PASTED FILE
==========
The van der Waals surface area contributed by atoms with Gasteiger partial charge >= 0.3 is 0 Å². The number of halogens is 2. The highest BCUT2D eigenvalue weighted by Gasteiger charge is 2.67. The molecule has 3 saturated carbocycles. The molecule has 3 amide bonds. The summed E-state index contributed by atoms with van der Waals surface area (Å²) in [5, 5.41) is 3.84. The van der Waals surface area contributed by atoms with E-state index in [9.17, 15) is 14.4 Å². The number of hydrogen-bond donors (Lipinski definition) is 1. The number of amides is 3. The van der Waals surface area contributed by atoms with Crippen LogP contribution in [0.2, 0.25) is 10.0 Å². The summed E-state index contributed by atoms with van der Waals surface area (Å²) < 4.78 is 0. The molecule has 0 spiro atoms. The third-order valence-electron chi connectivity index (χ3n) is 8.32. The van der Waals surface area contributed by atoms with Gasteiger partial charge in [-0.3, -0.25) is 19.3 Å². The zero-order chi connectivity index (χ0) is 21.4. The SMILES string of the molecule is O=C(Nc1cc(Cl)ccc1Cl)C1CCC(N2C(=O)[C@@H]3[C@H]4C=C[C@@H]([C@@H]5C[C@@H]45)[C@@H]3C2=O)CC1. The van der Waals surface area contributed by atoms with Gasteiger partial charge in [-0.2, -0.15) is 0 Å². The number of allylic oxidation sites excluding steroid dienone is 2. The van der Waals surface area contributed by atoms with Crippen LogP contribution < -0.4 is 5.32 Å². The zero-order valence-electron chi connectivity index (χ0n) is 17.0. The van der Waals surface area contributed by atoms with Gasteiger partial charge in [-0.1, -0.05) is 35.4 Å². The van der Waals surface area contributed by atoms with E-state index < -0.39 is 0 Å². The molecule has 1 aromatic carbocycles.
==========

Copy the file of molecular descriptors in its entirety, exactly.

The van der Waals surface area contributed by atoms with Gasteiger partial charge >= 0.3 is 0 Å². The number of halogens is 2. The highest BCUT2D eigenvalue weighted by Gasteiger charge is 2.67. The molecule has 3 saturated carbocycles. The molecule has 3 amide bonds. The summed E-state index contributed by atoms with van der Waals surface area (Å²) in [5, 5.41) is 3.84. The van der Waals surface area contributed by atoms with E-state index in [9.17, 15) is 14.4 Å². The number of hydrogen-bond donors (Lipinski definition) is 1. The number of amides is 3. The van der Waals surface area contributed by atoms with Crippen LogP contribution in [0.2, 0.25) is 10.0 Å². The summed E-state index contributed by atoms with van der Waals surface area (Å²) < 4.78 is 0. The molecule has 0 spiro atoms. The third-order valence-electron chi connectivity index (χ3n) is 8.32. The van der Waals surface area contributed by atoms with Gasteiger partial charge in [-0.3, -0.25) is 19.3 Å². The zero-order chi connectivity index (χ0) is 21.4. The SMILES string of the molecule is O=C(Nc1cc(Cl)ccc1Cl)C1CCC(N2C(=O)[C@@H]3[C@H]4C=C[C@@H]([C@@H]5C[C@@H]45)[C@@H]3C2=O)CC1. The van der Waals surface area contributed by atoms with Gasteiger partial charge in [-0.2, -0.15) is 0 Å². The number of allylic oxidation sites excluding steroid dienone is 2. The van der Waals surface area contributed by atoms with Crippen LogP contribution < -0.4 is 5.32 Å². The zero-order valence-electron chi connectivity index (χ0n) is 17.0. The van der Waals surface area contributed by atoms with Gasteiger partial charge in [-0.1, -0.05) is 35.4 Å². The van der Waals surface area contributed by atoms with E-state index < -0.39 is 0 Å². The molecule has 1 aromatic carbocycles.